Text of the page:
Earwig, as a spunky as any Jones heroine, keeps young and old readers chuckling through sadness at an era's end

READ REVIEW

EARWIG AND THE WITCH

A cunning heroine learns magic in Jones' last, posthumous offering.

Most children hate orphanages, but Earwig—Erica Wigg, according to her birth certificate—loves hers. Earwig manages people to perfection, and everyone at Saint Morwald's Home for Children does exactly what Earwig wants, whether it's making her a shepherd's pie or buying her a new red sweater. She's excellent at making herself unlovable to potential foster parents so they'll leave her alone in sunny St. Morwald's. But a terrible new pair of prospective parents arrives at the home: nasty-faced Bella Yaga and the Mandrake, a ridiculously tall man who seems to have horns. Bella Yaga and the Mandrake cart Earwig off, willy-nilly, to powder rats' bones and cook breakfast. Indomitable Earwig determines that if she must work for a smelly witch, at least she'll learn magic. But how to do so when wicked Bella Yaga keeps threatening to give her worms? Moreover, no matter what, Earwig has been warned not to disturb the Mandrake, who trucks with demons. Earwig, illustrated with marvelous vitality by Zelinsky, is not to be trifled with. There's just the right level of grotesquerie and scariness (worms that are "blue and purple and very wriggly") in this utterly charming chapter book.

Earwig, as a spunky as any Jones heroine, keeps young and old readers chuckling through sadness at an era's end . (Fantasy. 7-9)

Pub Date: Feb. 1, 2012

ISBN: 978-0-06-207511-6

Page Count: 128

Publisher: Greenwillow Books

Review Posted Online: Nov. 2, 2011

Kirkus Reviews Issue: Nov. 15, 2011

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Italics and exclamation points may be overused, but this new humorous series is full of gently amusing magical surprises.

THE SUPER-SPOOKY FRIGHT NIGHT!

From the Hubble Bubble series , Vol. 1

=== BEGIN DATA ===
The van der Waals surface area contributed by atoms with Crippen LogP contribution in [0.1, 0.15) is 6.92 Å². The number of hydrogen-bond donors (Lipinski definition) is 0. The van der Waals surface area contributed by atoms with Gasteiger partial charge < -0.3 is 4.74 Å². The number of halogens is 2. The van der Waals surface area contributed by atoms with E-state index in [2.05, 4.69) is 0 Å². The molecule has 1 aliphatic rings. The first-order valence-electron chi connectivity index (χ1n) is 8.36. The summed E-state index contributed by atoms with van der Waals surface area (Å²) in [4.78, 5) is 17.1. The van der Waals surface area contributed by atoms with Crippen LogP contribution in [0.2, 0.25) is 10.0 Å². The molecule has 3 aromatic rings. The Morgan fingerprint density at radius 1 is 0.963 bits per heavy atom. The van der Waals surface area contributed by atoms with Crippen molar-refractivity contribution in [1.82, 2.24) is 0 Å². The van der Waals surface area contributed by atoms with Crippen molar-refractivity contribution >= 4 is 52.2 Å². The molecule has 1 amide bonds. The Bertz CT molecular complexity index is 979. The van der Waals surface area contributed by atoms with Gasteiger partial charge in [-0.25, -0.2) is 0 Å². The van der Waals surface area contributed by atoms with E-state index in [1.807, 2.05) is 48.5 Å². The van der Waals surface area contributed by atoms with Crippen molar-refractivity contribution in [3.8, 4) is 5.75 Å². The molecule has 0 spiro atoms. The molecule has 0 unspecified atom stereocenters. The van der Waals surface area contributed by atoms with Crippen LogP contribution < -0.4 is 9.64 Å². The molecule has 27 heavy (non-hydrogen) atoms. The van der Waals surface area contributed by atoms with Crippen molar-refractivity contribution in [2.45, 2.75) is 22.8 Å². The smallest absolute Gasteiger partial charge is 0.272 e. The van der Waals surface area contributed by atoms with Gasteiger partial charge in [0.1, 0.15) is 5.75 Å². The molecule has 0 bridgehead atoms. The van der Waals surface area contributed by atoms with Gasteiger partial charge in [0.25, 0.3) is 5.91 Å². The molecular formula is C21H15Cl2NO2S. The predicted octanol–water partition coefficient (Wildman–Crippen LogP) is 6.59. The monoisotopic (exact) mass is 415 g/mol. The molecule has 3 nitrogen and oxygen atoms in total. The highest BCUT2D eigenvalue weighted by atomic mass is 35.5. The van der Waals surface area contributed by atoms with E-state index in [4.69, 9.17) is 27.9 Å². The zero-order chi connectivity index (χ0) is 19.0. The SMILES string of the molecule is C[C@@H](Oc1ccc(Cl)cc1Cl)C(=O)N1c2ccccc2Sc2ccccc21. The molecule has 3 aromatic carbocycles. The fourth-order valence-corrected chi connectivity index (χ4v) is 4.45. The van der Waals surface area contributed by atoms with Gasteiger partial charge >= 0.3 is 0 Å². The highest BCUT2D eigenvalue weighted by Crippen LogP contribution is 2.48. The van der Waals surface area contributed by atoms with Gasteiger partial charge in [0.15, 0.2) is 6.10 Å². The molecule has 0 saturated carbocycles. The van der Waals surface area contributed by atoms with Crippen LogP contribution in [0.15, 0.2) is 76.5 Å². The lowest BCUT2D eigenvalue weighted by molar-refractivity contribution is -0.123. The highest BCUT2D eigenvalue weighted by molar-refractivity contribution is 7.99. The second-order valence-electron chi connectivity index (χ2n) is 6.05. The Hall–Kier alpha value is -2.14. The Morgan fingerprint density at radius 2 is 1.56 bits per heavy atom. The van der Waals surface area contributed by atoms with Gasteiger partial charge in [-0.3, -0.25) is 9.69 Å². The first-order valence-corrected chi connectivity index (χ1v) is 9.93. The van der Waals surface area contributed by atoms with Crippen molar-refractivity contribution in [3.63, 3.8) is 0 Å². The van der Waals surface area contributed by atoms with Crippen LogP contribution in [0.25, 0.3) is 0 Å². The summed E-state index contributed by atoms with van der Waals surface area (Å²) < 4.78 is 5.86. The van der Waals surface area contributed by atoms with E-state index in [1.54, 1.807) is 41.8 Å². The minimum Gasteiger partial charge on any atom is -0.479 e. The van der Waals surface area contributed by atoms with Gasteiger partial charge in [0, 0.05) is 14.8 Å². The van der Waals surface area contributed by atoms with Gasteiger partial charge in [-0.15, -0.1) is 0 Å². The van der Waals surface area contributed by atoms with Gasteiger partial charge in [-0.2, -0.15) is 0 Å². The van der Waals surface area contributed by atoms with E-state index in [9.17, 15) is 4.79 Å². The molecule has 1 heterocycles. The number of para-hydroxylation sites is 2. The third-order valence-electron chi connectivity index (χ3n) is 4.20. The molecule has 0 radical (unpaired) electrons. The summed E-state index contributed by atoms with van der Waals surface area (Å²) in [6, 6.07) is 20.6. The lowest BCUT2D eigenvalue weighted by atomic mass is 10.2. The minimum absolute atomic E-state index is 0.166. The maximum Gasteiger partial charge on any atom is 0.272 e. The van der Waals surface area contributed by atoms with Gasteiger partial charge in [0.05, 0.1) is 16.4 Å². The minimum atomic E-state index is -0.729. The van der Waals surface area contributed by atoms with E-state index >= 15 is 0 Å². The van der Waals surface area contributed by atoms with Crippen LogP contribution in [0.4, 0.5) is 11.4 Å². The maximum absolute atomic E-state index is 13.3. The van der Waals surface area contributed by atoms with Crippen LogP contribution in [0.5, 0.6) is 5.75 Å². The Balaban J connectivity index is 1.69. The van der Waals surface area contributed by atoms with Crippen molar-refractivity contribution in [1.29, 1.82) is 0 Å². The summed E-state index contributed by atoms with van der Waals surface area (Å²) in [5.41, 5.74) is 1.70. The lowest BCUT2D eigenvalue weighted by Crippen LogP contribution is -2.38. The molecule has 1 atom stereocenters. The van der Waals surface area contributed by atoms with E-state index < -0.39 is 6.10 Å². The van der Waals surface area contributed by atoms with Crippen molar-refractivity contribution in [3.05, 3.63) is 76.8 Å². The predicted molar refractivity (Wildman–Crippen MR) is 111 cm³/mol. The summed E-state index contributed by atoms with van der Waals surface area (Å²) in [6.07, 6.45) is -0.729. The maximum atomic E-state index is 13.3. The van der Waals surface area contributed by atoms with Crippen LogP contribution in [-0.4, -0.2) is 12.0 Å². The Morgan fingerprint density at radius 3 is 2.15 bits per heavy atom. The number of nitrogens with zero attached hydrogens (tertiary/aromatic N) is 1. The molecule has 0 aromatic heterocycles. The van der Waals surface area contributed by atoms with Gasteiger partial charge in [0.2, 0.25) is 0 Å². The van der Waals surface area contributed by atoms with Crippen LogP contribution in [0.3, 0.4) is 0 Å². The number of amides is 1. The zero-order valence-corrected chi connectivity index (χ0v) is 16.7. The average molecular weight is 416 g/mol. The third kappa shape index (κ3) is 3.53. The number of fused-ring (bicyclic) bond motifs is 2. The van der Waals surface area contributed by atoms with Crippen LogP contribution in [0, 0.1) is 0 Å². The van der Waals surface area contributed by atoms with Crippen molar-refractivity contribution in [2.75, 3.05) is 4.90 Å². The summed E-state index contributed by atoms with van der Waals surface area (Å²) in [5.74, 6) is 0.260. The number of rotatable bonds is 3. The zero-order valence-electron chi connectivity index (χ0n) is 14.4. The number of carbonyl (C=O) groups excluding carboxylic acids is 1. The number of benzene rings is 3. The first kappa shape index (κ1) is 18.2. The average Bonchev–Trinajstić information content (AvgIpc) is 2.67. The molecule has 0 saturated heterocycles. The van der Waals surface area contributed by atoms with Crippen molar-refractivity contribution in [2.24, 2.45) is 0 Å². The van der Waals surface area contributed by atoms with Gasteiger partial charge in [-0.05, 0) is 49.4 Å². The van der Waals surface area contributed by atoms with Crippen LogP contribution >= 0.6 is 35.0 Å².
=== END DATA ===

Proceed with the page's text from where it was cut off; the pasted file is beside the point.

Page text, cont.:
Shades of Bewitched, the old TV show featuring a witch married to a regular guy.

This new chapter-book series stars Pandora, a white girl with two grandmas—the good witch, Granny Crow, in a patterned minidress, whose magical powers enliven any party or school outing, and Granny Podmore, in her cardigan and plaid skirt, a kind but stereotypical grandmother who cleans and cooks. Pandora’s friends include Nellie, a black girl, and Nellie’s mom is also depicted as black in the exuberant line drawings with gray washes. The three chapterlong adventures are rather tame, meant for readers who want fun rather than fright. In “The Super-Spooky Fright Night!” (all titles have exclamation points), the two grandmothers host a Halloween party. Granny Crow creates “bat-shaped cookies that hung around the bowls, and a custard cat (that actually meowed!).” Granny Podmore makes “the neatest swans” from napkins. Granny Crow conjures up musical broomsticks when Granny Podmore wants to introduce musical chairs. The evening ends happily when Granny Podmore uses Ollie, her vacuum cleaner, to suck up little pumpkins from Granny Crow’s pumpkin pop gone wild. Only Granny Crow appears in the other stories, making teddy bears come alive to give a “teddy bears’ picnic!” and causing a nasty teacher to accidentally cast a spell that turns a school swimming lesson into utter chaos.

Italics and exclamation points may be overused, but this new humorous series is full of gently amusing magical surprises. (Fantasy. 7-9)

Pub Date: Aug. 23, 2016

ISBN: 978-0-7636-8653-6

Page Count: 128

Publisher: Nosy Crow/Candlewick